The Grammy winning comedy team of Cheech and Chong had a string of great comedy albums in the 1970’s followed by a series of hit movies like “Up In Smoke”, “Cheech and Chong’s Next Movie”, “Nice Dreams” and “Still Smoking.” And they’ve been entertaining audiences ever since. Cheech and Chong recently stopped by the SiriusXM studios to talk with Ron Bennington about their new animated movie, “Cheech and Chong’s Animated Movie.” Excerpts from the interview appear below.
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Ron Bennington: How ya doing fellas? It’s good to see you again.
Tommy Chong: Good. We’re feeling very Cheech and Chong today.
Ron Bennington: Now do you feel like Cheech today or Chong?
Tommy Chong: Yea I do, I feel like Cheech. Sleepy. Just a sleepy day.
Cheech Marin: And hungry (laughs).
Tommy Chong: Sleepy and hungry.
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Ron Bennington: We were playing music as you guys came in; and if you guys would have made it as a band early on, would you have ever added the comedy? Or would you have just been happy enough with the band.
Tommy Chong: We had to make that choice, because we actually started a band. I had a band together, but our comedy was so strong. And I’d been in bands, the best bands, and nothing touched the crowd like our comedy.
Ron Bennington: That just blew up for you.
Tommy Chong: The comedy just worked. And you didn’t want to spoil it. When you get them laughing, they’re screaming, and you walk off the stage.
Ron Bennington: But you guys do sometimes feel closer to a band to me and your comedy is like musical.
Cheech Marin: We are both musicians all our lives, so we have a musician sense of humor.
Ron Bennington: A musician sense of humor. Well how would you describe that?
Cheech and Chong: (Stumbling over each other) Timing! (Laughs.)
Cheech Marin: What’s the secret to comedy? Timing, timing, timing!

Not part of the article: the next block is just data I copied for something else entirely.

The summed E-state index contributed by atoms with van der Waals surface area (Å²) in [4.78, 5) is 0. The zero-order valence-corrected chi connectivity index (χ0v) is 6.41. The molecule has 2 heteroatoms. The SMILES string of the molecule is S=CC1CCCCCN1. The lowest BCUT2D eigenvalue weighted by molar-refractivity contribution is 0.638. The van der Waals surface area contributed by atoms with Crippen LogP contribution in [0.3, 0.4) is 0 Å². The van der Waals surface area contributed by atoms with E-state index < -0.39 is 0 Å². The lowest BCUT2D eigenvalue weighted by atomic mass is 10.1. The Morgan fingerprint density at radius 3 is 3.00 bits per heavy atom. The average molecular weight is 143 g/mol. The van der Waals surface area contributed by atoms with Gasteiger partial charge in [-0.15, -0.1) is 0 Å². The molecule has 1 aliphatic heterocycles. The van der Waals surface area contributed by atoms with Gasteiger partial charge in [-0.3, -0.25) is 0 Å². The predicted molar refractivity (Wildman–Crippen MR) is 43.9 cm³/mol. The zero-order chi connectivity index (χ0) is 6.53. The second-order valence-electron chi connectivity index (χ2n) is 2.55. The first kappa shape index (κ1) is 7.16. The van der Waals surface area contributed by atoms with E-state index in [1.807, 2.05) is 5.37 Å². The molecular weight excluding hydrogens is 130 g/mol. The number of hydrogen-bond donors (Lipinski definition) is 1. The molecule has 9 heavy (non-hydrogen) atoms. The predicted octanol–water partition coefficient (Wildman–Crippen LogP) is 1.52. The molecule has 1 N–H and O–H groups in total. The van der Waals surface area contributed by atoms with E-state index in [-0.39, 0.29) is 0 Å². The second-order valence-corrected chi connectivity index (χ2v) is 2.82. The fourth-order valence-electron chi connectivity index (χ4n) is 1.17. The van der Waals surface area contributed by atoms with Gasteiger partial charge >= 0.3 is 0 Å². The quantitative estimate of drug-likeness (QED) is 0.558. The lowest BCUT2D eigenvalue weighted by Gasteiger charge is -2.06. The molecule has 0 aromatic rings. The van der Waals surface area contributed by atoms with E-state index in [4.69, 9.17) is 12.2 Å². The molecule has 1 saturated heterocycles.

Tommy Chong: The thing is about musicians…. I’ve been in R&B bands. …But I had a band before The Stones, before The Beatles, doing Bo Diddley songs, doing all that. In fact, we introduced Bo Diddley songs to the Canadian culture. I think the only guy that was playing at the same time was Ronnie Hawkins.
Tommy Chong: Bo Diddley was our Elvis at the time.
Ron Bennington: In Canada?
Tommy Chong: In Canada yeah, Calgary.
Ron Bennington: The Hawks was The Band too right? That was the guys from The Band.
Cheech and Chong: Yeah, The Band, right.
Ron Bennington: You guys came up more with rock musicians than you did comedians, right?
Cheech Marin: Yeah we never hung out with comedians because they were always working on material. ‘That’s funny, you gonna use that? Are you using that?’
Tommy Chong: Not only that, but they weren’t interesting. Well you know. Do you hang out with them?
Ron Bennington: No, no no. Unless you’re getting paid, why be with a comedian? (laughs). They’re so depressing. There’s always something wrong with them.
Tommy Chong: It’s a big therapy session when you think about it. They are saying the things on stage they could never say anywhere else.
Ron Bennington: And very self-centered. Comedians are very self-centered.
Tommy Chong: Now musicians. Physically, a lot of them that I knew were in good shape and they had good habits and they could tell the best jokes.
Cheech Marin: They have a sense of timing. They know when to do it. That’s like where we got it, because our method now is we listen to each other; and okay, now put some little notes in here or step back; it’s all music to us.
Tommy Chong: Well if you tell stupid jokes. This guy told us a funny joke, a true story. He was going to go down on this girl. He says, ‘I was gonna go down on her’, he says, ‘but she had a colostomy bag.’ He says, ‘It almost turned me off.”
Cheech Marin: ‘Damn near. Damn near turned me off!’
Ron Bennington: Well the other thing too, your opening records were cut in a studio the way that you would do a musical album instead of in front of an audience.
Tommy Chong: We had a setup just like this (indicating the radio studio).
Cheech Marin: Not even this big.
Tommy Chong: We had mics, we had an engineer.
Cheech Marin: And that’s all we had.
Tommy Chong: That’s all we needed.
Cheech Marin: Our contemporaries like George Carlin or Richard Pryor or Lily Tomlin — they all did their live act. Their album was their live act and they would record that. We went and made up scenes.
Tommy Chong: And it’s funny too because Carlin was a musician. He played piano in a group. He had a band and he could sing.
Ron Bennington: I had no idea that he played piano.
Tommy Chong: Pretty good.
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Ron Bennington: Who is the one that brought you into the studio first? That had the idea that you guys were more for a studio?
Tommy Chong: We brought ourselves in. We went to Lou Adler. We heard that Lou Adler had seen us, seen our open mic night. We heard about it and Cheech told me, ‘Lou Adler saw us!’